So this is the meat of the plugin, which takes place in the stage_hunks function. I generate a diff that contains all of the changes between the working copy of the file and the most recent commit. I then create a new diff out of just the hunks that the user has selected, while carrying over file metadata and newlines and the like. Then I apply that diff. At this point there are three instances of the file in question: the one in the HEAD tree, which has none of the most recent set of changes, the one in the working directory, which has all the changes made since commit, and the one in the index that only has the changes the user has selected.

#### And Finally…

Really, the rest of the effort expended in this plugin consisted of understanding how to use the Sublime Text API to do what I wanted it to do. I hope that I have not overlooked any major design patterns commonly adhered to by other Sublime Text plugins.

I have been actively using this plugin myself since it was even barely usable and found it rewarding—rewarding because the plugin has been useful to me, rewarding to be using something that I myself have made, and rewarding that both of those are true of the same project. I hope that it will prove to be useful to others. I have every intention of smoothing off all the rough edges that I can figure out how to smooth, and working to make it a fully-fledged and productive member of the Sublime Text ecosystem. If you would like to use this plugin or provide any feedback, please feel free!

1. At least they were when I started this project, a few weeks ago. I’ll be honest—I had thought dulwich was not really being developed any more; but in fact I see that the most recent commit to dulwich’s github page is “Merge branch ‘python3’ of git://github.com/garyvdm/dulwich” which gives some hope for the future.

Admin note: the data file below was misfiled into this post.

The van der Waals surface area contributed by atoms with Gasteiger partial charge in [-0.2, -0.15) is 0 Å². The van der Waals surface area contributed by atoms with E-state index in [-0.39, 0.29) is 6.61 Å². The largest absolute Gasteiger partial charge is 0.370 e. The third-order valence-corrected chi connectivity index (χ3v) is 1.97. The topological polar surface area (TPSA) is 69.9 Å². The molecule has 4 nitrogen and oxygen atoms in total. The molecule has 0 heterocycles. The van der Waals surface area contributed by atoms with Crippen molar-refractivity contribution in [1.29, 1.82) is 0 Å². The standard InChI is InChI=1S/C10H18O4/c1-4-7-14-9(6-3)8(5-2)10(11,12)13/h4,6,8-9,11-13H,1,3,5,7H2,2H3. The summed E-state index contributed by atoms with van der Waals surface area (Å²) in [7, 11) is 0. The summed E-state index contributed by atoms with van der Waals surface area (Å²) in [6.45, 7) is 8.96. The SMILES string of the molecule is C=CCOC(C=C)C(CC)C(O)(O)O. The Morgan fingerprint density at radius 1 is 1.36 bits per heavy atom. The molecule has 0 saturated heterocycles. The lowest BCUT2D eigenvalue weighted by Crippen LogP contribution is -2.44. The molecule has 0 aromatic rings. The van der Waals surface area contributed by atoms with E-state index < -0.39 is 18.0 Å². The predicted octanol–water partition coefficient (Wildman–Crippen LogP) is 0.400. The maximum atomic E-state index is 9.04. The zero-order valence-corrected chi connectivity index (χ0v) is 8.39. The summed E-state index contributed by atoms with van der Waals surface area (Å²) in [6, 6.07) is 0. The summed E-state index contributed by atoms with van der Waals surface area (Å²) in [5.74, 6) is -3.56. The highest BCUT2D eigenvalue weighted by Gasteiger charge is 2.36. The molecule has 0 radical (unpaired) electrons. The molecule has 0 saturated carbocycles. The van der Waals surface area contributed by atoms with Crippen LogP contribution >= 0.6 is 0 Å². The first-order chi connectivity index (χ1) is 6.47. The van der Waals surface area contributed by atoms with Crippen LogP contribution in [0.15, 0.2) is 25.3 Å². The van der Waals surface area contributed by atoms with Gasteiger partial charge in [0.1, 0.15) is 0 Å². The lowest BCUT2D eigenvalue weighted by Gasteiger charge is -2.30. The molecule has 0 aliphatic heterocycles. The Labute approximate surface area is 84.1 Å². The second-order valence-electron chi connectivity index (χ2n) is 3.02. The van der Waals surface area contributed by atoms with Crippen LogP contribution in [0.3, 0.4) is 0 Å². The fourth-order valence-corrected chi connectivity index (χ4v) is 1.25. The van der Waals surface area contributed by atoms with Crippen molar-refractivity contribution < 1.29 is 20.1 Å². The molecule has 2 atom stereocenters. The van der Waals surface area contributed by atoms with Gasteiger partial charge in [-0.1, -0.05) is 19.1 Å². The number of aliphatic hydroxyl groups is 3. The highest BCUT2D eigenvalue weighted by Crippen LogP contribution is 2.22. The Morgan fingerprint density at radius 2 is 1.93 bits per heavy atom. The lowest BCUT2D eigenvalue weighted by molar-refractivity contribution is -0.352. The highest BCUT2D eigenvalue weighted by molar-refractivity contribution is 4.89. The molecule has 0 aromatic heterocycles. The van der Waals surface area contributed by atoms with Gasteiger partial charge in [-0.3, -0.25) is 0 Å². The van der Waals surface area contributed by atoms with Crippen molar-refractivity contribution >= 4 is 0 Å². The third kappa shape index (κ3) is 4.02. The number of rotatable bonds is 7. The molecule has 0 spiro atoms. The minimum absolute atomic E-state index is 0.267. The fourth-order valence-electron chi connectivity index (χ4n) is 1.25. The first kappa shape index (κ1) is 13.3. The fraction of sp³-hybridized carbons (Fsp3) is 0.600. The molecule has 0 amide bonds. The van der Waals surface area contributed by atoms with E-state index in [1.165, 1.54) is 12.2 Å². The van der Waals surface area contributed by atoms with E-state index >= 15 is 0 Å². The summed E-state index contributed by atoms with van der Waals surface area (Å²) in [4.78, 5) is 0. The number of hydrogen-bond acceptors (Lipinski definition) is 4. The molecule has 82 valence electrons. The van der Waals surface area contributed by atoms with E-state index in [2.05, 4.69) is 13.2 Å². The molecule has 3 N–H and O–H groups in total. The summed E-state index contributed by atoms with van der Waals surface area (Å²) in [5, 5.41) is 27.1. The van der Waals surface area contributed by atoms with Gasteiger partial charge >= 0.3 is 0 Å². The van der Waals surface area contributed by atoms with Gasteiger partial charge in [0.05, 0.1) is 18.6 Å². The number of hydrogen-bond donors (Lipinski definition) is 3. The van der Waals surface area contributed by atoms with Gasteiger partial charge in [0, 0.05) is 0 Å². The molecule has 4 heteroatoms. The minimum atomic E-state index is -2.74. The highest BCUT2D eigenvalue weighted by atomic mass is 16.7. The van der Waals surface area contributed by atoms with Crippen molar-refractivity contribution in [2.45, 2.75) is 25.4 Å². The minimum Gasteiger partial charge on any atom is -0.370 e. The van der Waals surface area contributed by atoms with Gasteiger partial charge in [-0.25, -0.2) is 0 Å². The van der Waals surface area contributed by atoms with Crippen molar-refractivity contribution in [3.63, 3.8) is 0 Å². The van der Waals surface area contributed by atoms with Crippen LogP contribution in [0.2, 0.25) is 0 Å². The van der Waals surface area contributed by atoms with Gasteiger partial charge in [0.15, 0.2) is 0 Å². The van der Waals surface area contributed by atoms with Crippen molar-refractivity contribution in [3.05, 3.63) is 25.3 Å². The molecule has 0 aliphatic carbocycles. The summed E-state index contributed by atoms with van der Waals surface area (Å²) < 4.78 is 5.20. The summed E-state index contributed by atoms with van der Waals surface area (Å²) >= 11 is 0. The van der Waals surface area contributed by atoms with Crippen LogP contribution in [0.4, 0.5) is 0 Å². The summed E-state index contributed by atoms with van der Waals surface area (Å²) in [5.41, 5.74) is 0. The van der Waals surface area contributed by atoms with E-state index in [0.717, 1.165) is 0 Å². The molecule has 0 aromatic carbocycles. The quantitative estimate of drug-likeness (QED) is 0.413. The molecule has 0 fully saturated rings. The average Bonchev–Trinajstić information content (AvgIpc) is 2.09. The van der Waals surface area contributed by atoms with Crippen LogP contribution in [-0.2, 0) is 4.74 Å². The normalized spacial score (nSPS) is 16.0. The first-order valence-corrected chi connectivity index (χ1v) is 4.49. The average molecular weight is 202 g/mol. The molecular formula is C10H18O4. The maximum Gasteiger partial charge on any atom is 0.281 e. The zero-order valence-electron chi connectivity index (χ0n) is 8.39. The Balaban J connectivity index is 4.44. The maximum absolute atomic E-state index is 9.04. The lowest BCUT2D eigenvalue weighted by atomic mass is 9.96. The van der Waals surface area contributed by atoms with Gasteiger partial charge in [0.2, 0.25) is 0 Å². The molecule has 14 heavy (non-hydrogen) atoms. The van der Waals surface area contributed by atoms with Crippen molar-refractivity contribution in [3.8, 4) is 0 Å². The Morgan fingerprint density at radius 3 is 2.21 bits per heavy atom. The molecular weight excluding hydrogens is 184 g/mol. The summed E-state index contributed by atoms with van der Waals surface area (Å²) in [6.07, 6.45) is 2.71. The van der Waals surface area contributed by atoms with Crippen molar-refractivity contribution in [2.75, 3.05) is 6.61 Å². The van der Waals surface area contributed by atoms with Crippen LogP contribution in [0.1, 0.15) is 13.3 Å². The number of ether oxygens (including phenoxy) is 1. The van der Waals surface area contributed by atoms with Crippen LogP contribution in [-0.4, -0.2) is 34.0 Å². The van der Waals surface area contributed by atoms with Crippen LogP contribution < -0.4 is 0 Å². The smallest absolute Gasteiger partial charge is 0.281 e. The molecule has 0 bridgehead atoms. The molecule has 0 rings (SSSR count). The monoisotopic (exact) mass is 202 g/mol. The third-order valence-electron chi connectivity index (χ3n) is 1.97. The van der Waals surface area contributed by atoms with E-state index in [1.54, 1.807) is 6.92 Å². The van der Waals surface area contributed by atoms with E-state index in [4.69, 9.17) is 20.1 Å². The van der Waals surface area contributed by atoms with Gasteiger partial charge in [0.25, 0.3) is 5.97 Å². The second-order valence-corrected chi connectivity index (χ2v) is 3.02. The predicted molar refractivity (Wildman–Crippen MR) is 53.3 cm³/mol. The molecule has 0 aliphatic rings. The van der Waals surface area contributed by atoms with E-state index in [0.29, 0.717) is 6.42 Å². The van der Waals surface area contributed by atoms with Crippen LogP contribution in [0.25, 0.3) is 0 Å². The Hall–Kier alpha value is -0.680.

2. I puzzled it out and I will tell you. This is how diffs, patches, and hunks work in pygit2:

repo objects have a diff method that produce diff objects. The Diff class basically represents the entire relationship of changes between one tree and another (a tree is essentially a certain snapshot of a filesystem). So you can get a diff between the working tree and the index, the working tree and the most recent commit, or two different commits.

[p for p in diff] produces a list of Patches. This is where the documentation falls silent. It’s especially confusing because Diff objects also have a patch attribute. Here’s what these mean: the patch attribute of a Diff is a (diff-formatted—this is also why it’s confusing) string representing all of the differences between the two trees. A Patch object, on the other hand, represents the relationship of changes between two blobs (that’s file-like objects to you and me). Finally, [h for h in patch] produces a list of Hunks. Hunk objects represent individual changes within a file. They are Python objects to represent the sections in a diff file that are denoted by ‘@@’.

Confusingly, while diff objects have patch attributes that return strings of tree-to-tree deltas, patch objects do not have attributes that return strings of blob-to-blob deltas (nor would you want to call these attributes hunk), and hunk objects do not have attributes that return strings of the hunks they represent. They return lists of their lines along with metadata indicating what kind of lines they are, but not the hunk strings themselves.

3. My sonnet example above is a bit of a cheat. You’ll notice that there is a considerable gap between the hunk that I wanted to revert and the spelling errors. That’s because git classifies a hunk as changed text with unchanged context on either side, and by default the context line number is 3. So to be seen as separate hunks changes need to be at least six lines apart. This is fine in code but harder to accomplish in prose; so the default diffing algorithm will likely group changes together that you’d rather ungrouped. In gitp I’ve accounted for this by checking to see if the active buffer is prose or code, and adjusting the diff output accordingly.